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Sylvester Stallone Sued Over Structure's Height : Actor's Neighbors Rise Up Against the Wall

July 13, 1986|STEPHEN BRAUN | Times Staff Writer

Life can be rough on heroes. After disposing of a muscle-bound Soviet boxer, a horde of murderous North Vietnamese soldiers and a pack of psychopathic killers in his last three films, Sylvester Stallone might seem ready for a well-deserved rest.

Instead, Stallone now finds himself confronted by real-life foes: his neighbors.

Stallone has been sued by his neighbors in the exclusive Pacific Palisades community of Riviera Estates for erecting a spike-topped brick wall around his palatial home. The neighbors, Renato and Laura Gugenheim, allege that the wall, which is eight feet high in some sections, exceeds by two feet the height limit allowed by the community's 60-year-old covenants.

'Out of Character'

"It's not only a violation of the covenants, it's also totally out of character with the rest of the neighborhood and it poses a danger to motorists driving by," said Walter S. Weiss, an attorney for the Gugenheims, who declined to discuss the lawsuit.

Weiss said the Gugenheims and other representatives of the community's residential association had failed to persuade Stallone to dismantle or scale down the wall.

"His attitude has been, 'Don't worry, when I sell the place, you can do what you want with it,' " Weiss said. "But it's still his house and the situation hasn't changed any."

The Gugenheims are asking for damages in excess of $25,000 and an injunction forcing Stallone to scale down the wall to its proper height.

Stallone was unavailable for comment. Neither his attorney, Jacob A. Bloom, nor his business agent, Zeiderman Oberman & Associates Inc., returned telephone calls.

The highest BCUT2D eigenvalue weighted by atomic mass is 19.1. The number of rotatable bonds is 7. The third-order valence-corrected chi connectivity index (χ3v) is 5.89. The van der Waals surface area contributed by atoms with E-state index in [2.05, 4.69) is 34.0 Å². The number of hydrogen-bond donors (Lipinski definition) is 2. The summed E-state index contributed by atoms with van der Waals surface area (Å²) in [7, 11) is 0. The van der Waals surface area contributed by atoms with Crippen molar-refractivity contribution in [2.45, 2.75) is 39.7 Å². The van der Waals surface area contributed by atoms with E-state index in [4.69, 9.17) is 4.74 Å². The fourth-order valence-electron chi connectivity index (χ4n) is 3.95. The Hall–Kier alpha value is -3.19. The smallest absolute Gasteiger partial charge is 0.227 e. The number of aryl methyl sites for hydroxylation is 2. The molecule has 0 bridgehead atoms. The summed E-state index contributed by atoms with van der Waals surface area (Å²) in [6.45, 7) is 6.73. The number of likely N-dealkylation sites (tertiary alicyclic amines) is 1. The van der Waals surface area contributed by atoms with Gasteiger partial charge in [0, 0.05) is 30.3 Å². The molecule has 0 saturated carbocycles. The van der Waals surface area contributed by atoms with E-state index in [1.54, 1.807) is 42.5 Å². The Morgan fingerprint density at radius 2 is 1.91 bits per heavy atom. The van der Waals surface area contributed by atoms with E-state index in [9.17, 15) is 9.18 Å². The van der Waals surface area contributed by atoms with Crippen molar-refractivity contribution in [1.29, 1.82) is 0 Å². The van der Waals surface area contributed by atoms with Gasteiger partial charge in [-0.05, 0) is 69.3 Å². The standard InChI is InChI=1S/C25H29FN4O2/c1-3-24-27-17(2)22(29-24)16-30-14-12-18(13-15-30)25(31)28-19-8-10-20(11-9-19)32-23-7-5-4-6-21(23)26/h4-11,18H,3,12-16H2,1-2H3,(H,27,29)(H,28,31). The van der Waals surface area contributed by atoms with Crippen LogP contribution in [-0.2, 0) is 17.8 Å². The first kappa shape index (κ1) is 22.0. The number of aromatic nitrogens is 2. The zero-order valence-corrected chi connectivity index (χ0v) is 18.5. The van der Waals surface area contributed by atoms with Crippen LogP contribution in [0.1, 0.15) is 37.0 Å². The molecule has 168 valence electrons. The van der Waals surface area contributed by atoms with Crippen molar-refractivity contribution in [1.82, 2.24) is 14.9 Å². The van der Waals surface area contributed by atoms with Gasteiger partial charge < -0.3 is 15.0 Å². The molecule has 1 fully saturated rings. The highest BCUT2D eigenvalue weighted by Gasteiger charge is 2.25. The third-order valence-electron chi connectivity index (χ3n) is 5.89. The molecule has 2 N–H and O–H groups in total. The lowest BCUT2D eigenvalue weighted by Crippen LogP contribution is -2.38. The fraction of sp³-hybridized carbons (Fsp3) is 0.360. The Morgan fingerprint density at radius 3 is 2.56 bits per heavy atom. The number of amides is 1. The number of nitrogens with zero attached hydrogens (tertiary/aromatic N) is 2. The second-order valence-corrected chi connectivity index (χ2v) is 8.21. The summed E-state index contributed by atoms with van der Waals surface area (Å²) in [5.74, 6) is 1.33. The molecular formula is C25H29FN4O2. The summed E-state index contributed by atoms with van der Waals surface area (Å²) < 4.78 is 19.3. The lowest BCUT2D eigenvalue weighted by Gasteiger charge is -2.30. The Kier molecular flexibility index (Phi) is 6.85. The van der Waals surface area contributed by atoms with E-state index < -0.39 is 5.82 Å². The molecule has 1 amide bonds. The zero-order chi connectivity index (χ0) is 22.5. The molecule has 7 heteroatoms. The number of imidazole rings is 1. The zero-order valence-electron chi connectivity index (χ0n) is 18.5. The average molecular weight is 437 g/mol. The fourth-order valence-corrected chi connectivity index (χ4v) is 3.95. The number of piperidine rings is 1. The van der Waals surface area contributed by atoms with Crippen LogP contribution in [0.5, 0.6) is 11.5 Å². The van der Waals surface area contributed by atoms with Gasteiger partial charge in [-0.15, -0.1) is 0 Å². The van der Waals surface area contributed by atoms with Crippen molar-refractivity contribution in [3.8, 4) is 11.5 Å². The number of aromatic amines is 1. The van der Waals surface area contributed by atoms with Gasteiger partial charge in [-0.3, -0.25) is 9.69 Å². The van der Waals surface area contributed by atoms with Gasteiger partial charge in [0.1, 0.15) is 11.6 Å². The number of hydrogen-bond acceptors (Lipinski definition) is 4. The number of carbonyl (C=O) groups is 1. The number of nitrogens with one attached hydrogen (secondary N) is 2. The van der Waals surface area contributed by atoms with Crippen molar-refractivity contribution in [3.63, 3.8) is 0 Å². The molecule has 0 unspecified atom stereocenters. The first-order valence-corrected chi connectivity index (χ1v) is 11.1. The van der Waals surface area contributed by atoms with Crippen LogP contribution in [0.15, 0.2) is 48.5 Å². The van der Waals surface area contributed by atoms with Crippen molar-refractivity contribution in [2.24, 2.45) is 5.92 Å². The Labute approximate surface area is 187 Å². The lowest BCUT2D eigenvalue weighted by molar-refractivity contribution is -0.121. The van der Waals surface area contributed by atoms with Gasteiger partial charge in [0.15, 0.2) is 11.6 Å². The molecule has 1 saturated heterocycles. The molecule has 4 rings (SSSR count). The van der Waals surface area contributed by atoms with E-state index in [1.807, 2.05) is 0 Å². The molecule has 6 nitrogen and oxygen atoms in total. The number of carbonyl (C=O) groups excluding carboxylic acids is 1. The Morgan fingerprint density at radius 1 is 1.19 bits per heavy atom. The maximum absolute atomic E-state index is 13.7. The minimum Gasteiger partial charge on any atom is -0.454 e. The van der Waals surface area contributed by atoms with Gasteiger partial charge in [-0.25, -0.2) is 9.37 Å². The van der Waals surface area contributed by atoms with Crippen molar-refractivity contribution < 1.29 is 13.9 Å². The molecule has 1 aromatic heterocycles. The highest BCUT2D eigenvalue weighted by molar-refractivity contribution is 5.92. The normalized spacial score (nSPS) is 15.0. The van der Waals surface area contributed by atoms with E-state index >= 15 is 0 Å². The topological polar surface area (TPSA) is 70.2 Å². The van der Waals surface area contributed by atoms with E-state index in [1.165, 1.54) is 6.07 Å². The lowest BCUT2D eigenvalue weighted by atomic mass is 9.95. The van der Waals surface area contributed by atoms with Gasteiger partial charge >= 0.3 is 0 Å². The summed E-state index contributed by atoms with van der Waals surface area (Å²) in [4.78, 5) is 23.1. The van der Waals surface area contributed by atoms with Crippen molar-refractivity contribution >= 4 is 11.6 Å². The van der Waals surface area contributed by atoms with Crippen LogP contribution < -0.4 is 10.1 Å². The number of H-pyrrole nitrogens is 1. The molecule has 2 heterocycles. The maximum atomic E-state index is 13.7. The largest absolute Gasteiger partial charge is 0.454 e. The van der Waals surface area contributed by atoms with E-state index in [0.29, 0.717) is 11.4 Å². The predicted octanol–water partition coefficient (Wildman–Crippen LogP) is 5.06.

The lawsuit alleges that, according to the Riviera Estates covenants, the brick wall, bordering on the intersection of Amalfi and Capri drives, is two feet higher than the six-foot limit allowed along the street.

"It's a hazard to traffic," said Thomas Ferguson, a spokesman for the Riviera Estates Assn. "Drivers who are going north on Capri have their view obstructed by the wall."

Ferguson agreed with Weiss' contention that Stallone's wall does not blend in with the fences and walls surrounding most other houses in the community. "We understand the need for privacy, but walls like his tend to close off the neighborhood and the beauty of the gardens," he said.

'No Need for Wall'

Ferguson said that over the years, celebrity homeowners such as Ronald Reagan, Douglas Fairbanks Jr. and Stephen Speilberg have lived in the estates, managing to limit access to their homes without violating the community's charter.

"We have open fences or iron grillwork or even hedges," Ferguson said. "There's no need for an eight-foot wall. Hell, if everybody did it, we might as well be in San Quentin."

Ferguson said that Stallone once told him the wall was built to keep out intruders and limit gawkers who have been known to stand on top of their cars to gaze at the grounds of Stallone's home.

"There have been plenty of fools who've tried to do that," Ferguson said. "I can't quarrel with the man on that score, but we think the wall is a bit excessive."

Weiss said the situation between Stallone and the Gugenheims deteriorated after the actor won a variance from the Los Angeles Zoning Commission allowing him to keep the wall. "Irrespective of the what the city does, the variance still does not override the covenants that govern all the homes in the area," Weiss said.

Stallone's house is a replica of a French villa, reportedly furnished with such regal items as a wolf-skin rug, Rodin sculptures and a full-sized LeRoy Neiman portrait of Stallone's most durable film character, Rocky.

sh Damages Ordered

Stallone has sparred legally with another of his Riviera Estates neighbors, Los Angeles Dodgers announcer Vin Scully. In May, 1985, a Los Angeles Superior Court jury ordered Stallone to pay Scully $69,000 for flood damage to his home.

The jury ruled that Stallone was partially to blame for ordering re-landscaping of a hill separating the two homes. After settling on a $106,000 damage figure, the jury reduced Scully's damages after deciding that the announcer also bore partial blame for the fooding.

Ferguson said he has not discussed the wall with Stallone in at least a year. "From casual observation, I think he must be living somewhere else," he said. "I used to see him ride around on his motorcycle, but not lately."

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